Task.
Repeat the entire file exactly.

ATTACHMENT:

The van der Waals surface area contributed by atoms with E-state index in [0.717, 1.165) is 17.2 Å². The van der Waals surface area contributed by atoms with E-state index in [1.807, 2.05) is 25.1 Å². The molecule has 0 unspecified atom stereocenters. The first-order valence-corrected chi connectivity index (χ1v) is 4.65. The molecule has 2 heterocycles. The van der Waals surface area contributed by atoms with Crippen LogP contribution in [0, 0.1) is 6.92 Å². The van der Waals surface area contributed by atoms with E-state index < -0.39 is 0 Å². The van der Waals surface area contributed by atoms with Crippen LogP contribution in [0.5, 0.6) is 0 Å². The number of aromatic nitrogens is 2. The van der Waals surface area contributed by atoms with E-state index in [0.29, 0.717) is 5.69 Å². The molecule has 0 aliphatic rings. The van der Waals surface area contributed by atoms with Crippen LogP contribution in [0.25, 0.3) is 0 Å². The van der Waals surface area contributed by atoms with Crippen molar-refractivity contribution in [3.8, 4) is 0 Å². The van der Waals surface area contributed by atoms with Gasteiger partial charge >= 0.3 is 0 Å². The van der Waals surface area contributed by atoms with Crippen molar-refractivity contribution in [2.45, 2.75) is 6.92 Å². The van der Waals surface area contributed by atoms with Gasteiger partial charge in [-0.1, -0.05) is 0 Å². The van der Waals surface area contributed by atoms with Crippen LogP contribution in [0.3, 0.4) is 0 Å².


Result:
The van der Waals surface area contributed by atoms with E-state index in [0.717, 1.165) is 17.2 Å². The van der Waals surface area contributed by atoms with E-state index in [1.807, 2.05) is 25.1 Å². The molecule has 0 unspecified atom stereocenters. The first-order valence-corrected chi connectivity index (χ1v) is 4.65. The molecule has 2 heterocycles. The van der Waals surface area contributed by atoms with Crippen LogP contribution in [0, 0.1) is 6.92 Å². The van der Waals surface area contributed by atoms with E-state index < -0.39 is 0 Å². The van der Waals surface area contributed by atoms with Crippen LogP contribution in [0.5, 0.6) is 0 Å². The number of aromatic nitrogens is 2. The van der Waals surface area contributed by atoms with E-state index in [0.29, 0.717) is 5.69 Å². The molecule has 0 aliphatic rings. The van der Waals surface area contributed by atoms with Crippen LogP contribution in [0.25, 0.3) is 0 Å². The van der Waals surface area contributed by atoms with Crippen molar-refractivity contribution in [3.8, 4) is 0 Å². The van der Waals surface area contributed by atoms with Gasteiger partial charge >= 0.3 is 0 Å². The van der Waals surface area contributed by atoms with Crippen molar-refractivity contribution in [2.45, 2.75) is 6.92 Å². The van der Waals surface area contributed by atoms with Gasteiger partial charge in [-0.1, -0.05) is 0 Å². The van der Waals surface area contributed by atoms with Crippen LogP contribution in [0.3, 0.4) is 0 Å².